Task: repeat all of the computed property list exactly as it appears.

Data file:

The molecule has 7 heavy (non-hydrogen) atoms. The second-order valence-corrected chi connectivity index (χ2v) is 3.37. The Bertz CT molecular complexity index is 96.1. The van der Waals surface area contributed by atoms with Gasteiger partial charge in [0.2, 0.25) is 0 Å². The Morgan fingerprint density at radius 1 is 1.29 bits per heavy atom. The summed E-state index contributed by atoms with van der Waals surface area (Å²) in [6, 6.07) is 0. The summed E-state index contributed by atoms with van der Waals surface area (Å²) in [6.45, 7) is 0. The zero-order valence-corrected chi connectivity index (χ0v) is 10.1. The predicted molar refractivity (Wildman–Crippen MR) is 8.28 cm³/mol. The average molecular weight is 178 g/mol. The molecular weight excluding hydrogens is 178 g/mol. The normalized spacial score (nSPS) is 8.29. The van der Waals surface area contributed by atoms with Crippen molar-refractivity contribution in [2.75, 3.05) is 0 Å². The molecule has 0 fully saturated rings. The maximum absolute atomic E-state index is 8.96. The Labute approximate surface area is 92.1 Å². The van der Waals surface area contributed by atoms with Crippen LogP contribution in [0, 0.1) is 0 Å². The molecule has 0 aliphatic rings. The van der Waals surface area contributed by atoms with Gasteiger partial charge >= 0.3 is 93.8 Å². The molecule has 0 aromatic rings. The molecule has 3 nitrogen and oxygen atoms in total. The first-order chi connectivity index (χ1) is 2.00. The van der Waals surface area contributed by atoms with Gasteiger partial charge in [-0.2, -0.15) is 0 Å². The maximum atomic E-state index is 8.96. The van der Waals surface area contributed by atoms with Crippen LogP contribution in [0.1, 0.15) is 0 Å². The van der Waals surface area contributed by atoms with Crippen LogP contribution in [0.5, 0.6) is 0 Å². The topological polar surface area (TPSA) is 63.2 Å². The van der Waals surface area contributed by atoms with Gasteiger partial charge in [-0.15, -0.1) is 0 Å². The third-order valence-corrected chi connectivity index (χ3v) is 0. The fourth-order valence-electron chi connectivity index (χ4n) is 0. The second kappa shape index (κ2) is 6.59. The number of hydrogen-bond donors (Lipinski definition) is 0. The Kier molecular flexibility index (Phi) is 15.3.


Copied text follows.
The molecule has 7 heavy (non-hydrogen) atoms. The second-order valence-corrected chi connectivity index (χ2v) is 3.37. The Bertz CT molecular complexity index is 96.1. The van der Waals surface area contributed by atoms with Gasteiger partial charge in [0.2, 0.25) is 0 Å². The Morgan fingerprint density at radius 1 is 1.29 bits per heavy atom. The summed E-state index contributed by atoms with van der Waals surface area (Å²) in [6, 6.07) is 0. The summed E-state index contributed by atoms with van der Waals surface area (Å²) in [6.45, 7) is 0. The zero-order valence-corrected chi connectivity index (χ0v) is 10.1. The predicted molar refractivity (Wildman–Crippen MR) is 8.28 cm³/mol. The average molecular weight is 178 g/mol. The molecular weight excluding hydrogens is 178 g/mol. The normalized spacial score (nSPS) is 8.29. The van der Waals surface area contributed by atoms with Crippen molar-refractivity contribution in [2.75, 3.05) is 0 Å². The molecule has 0 fully saturated rings. The maximum absolute atomic E-state index is 8.96. The Labute approximate surface area is 92.1 Å². The van der Waals surface area contributed by atoms with Crippen LogP contribution in [0, 0.1) is 0 Å². The molecule has 0 aliphatic rings. The van der Waals surface area contributed by atoms with Gasteiger partial charge >= 0.3 is 93.8 Å². The molecule has 0 aromatic rings. The molecule has 3 nitrogen and oxygen atoms in total. The first-order chi connectivity index (χ1) is 2.00. The van der Waals surface area contributed by atoms with Gasteiger partial charge in [-0.2, -0.15) is 0 Å². The maximum atomic E-state index is 8.96. The van der Waals surface area contributed by atoms with Crippen LogP contribution in [0.1, 0.15) is 0 Å². The van der Waals surface area contributed by atoms with Crippen LogP contribution in [0.5, 0.6) is 0 Å². The topological polar surface area (TPSA) is 63.2 Å². The van der Waals surface area contributed by atoms with Gasteiger partial charge in [-0.15, -0.1) is 0 Å². The third-order valence-corrected chi connectivity index (χ3v) is 0. The fourth-order valence-electron chi connectivity index (χ4n) is 0. The second kappa shape index (κ2) is 6.59. The number of hydrogen-bond donors (Lipinski definition) is 0. The Kier molecular flexibility index (Phi) is 15.3.